Also, NELA has affiliates in every state and in many cities. On the NELA web site, you can look at the list of affiliates. Some attorneys will be listed in the affiliate membership list, some in the national organization membership list, and some in both. Being listed in one or both lists should not influence your selection because attorneys can choose whether or not to purchase the listing in the national directory. Each local affiliate has its own rules for listing.
I hope you can resolve your situation and wish you the best.
*** All legal actions have time limits, called statutes of limitation. If you miss the deadline for filing your claim, you will lose the opportunity to pursue your case. Please consult with an experienced employment attorney as soon as possible to better preserve your rights. *** Marilynn Mika Spencer provides information on Avvo as a service to the public, primarily when general information may be of assistance. Avvo is not an appropriate forum for an in-depth response or a detailed analysis. These comments are for information only and should not be considered legal advice. Legal advice must pertain to specific, detailed facts. No attorney-client relationship is created based on this information exchange. *** Marilynn Mika Spencer is licensed to practice law before all state and federal courts in California, and can appear before administrative agencies throughout the country. She is eligible to represent clients in other states on a pro hac vice basis. ***
You do not indicate whether you have filed a workers' compensation claim or not. If you have not, you should do so immediately. This is done by you and your doctor filling out a form and filing it with the Department of Labor and Industries. Since you are not working due to your work injury, you will be entitled to timeloss or loss-of-earning-power benefits. The so called "suspension" may make it difficult for you to get the Department of Labor and Industries to begin paying you benefits. If this occurs or if you have other problems with the claim, you should contact an attorney who handles workers' compensation claims.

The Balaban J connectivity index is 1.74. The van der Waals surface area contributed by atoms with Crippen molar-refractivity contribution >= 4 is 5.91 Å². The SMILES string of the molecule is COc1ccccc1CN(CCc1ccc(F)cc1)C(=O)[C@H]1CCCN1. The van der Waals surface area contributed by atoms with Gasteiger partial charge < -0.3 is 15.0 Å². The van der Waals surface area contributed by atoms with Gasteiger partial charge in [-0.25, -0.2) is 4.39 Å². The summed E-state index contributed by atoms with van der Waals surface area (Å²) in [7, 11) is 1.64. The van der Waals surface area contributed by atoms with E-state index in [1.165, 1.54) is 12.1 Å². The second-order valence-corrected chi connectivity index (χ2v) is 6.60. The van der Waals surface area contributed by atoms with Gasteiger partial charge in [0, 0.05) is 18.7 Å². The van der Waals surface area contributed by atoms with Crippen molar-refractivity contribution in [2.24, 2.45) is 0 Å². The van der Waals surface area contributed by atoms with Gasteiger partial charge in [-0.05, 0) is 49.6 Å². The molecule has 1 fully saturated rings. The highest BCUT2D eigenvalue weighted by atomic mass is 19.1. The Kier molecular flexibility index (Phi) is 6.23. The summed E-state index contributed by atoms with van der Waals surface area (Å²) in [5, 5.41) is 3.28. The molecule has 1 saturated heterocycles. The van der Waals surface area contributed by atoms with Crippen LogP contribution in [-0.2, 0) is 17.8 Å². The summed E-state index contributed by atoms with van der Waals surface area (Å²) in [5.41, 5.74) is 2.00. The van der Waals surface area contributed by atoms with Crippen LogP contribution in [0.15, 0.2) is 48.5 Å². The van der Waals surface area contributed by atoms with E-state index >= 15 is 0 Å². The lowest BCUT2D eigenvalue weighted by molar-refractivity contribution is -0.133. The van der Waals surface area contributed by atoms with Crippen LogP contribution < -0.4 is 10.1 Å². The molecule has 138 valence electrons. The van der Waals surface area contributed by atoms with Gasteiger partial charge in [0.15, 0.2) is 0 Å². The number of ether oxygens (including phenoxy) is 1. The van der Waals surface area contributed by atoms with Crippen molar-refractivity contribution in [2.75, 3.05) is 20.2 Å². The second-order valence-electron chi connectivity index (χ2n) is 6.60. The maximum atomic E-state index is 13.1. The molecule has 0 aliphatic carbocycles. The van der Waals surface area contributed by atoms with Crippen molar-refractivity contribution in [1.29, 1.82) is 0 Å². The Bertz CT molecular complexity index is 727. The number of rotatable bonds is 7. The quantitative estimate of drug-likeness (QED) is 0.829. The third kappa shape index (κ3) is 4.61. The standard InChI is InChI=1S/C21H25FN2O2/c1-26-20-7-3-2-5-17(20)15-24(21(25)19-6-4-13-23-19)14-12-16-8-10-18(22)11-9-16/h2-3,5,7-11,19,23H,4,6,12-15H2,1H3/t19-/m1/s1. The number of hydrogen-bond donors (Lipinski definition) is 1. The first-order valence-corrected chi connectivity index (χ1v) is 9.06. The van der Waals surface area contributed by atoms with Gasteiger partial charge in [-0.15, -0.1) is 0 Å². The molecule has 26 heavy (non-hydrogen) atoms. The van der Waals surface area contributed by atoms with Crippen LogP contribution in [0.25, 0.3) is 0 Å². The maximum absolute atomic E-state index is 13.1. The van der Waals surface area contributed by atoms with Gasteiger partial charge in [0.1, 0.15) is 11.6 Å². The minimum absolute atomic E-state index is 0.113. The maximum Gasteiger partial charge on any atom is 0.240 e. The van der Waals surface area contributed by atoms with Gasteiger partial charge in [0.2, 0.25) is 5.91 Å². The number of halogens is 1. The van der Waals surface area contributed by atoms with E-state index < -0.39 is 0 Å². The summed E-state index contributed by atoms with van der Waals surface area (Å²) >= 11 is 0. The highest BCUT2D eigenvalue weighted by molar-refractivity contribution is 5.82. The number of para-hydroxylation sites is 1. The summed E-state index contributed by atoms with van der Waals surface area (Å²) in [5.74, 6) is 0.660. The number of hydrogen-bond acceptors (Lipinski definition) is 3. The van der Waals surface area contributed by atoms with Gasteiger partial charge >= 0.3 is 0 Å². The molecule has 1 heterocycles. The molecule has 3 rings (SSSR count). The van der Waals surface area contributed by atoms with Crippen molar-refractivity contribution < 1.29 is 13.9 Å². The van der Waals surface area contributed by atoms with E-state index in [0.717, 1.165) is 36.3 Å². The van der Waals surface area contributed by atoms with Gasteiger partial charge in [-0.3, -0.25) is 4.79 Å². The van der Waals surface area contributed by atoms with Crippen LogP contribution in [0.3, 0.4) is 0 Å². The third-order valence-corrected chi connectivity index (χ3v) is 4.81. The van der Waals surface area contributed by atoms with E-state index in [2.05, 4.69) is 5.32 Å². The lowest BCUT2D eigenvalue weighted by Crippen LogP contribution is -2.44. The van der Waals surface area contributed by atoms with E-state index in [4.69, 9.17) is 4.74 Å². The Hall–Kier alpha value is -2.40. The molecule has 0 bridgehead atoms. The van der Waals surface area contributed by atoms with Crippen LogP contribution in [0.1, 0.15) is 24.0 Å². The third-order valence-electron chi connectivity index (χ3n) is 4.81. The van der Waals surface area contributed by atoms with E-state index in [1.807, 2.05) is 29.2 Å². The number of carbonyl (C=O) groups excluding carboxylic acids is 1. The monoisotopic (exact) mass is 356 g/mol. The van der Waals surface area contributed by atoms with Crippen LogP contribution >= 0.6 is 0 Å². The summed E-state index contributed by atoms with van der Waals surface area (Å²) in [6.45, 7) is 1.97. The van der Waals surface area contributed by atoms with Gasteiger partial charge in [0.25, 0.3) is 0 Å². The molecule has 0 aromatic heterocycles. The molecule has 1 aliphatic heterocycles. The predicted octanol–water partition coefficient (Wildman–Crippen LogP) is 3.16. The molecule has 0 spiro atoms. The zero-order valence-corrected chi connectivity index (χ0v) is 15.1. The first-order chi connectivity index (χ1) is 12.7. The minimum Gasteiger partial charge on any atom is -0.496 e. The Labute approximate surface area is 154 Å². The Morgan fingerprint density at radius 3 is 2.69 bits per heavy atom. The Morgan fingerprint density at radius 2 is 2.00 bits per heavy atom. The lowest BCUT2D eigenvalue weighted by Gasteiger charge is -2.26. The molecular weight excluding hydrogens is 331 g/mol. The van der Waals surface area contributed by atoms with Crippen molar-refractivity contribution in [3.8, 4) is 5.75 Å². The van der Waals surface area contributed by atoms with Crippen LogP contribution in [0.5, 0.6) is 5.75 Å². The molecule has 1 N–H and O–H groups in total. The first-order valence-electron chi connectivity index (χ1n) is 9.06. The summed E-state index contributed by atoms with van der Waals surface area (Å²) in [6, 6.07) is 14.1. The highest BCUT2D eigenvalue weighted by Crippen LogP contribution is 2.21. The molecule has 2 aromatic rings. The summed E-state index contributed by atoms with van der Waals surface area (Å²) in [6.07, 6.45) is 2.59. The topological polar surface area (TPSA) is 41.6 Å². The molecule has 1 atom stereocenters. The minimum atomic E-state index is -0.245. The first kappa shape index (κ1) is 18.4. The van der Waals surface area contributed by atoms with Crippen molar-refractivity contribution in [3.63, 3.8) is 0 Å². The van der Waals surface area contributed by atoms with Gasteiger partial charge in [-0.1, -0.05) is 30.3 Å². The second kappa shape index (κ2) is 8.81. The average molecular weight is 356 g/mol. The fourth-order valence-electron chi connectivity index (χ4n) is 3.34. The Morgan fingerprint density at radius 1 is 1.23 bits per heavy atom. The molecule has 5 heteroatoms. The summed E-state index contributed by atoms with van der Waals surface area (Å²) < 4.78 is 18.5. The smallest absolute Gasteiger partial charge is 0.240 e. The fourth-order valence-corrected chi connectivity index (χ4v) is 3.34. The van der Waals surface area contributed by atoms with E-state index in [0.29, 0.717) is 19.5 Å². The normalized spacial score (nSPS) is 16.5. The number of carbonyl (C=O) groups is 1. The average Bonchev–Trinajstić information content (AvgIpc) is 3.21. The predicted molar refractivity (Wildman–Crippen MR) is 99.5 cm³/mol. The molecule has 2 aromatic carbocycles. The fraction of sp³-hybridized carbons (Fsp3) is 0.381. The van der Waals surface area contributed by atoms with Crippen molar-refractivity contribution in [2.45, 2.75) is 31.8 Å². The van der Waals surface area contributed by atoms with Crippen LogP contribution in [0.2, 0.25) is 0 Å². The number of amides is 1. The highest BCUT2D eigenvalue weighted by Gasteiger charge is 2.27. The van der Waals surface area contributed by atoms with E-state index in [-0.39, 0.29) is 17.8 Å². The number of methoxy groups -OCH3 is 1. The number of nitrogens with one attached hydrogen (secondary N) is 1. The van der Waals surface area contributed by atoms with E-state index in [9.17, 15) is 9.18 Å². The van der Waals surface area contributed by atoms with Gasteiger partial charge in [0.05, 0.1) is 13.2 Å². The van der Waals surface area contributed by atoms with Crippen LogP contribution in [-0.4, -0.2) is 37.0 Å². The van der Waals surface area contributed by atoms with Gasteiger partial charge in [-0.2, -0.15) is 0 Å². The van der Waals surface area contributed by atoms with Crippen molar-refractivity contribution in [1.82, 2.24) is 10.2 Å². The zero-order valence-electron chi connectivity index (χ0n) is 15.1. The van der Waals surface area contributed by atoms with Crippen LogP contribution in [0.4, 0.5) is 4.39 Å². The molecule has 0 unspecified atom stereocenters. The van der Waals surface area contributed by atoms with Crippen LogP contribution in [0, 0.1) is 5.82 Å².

An attorney will ask you questions about the status of your workers' compensation claim, what formal legal orders have been issued, your employment status, your medical status, and other issues.
If appropriate, an attorney might get a copy of your entire claim file to review it in detail. He or she will then be able to give you some idea what is really going on and whether you would benefit from actually having an attorney represent you. This type of consultation and claim review should be done free of charge. Good luck to you!
Grady B. Martin
The Grady B. Martin Law Office
Types of personal injuries Work-related personal injuries Employment Employment law and finances Workers' compensation Employee wages Employee wages and overtime pay Employee benefits Discrimination in the workplace Reasonable accommodation of employees FMLA (Family and Medical Leave Act) and employees Sick leave and work hours Discrimination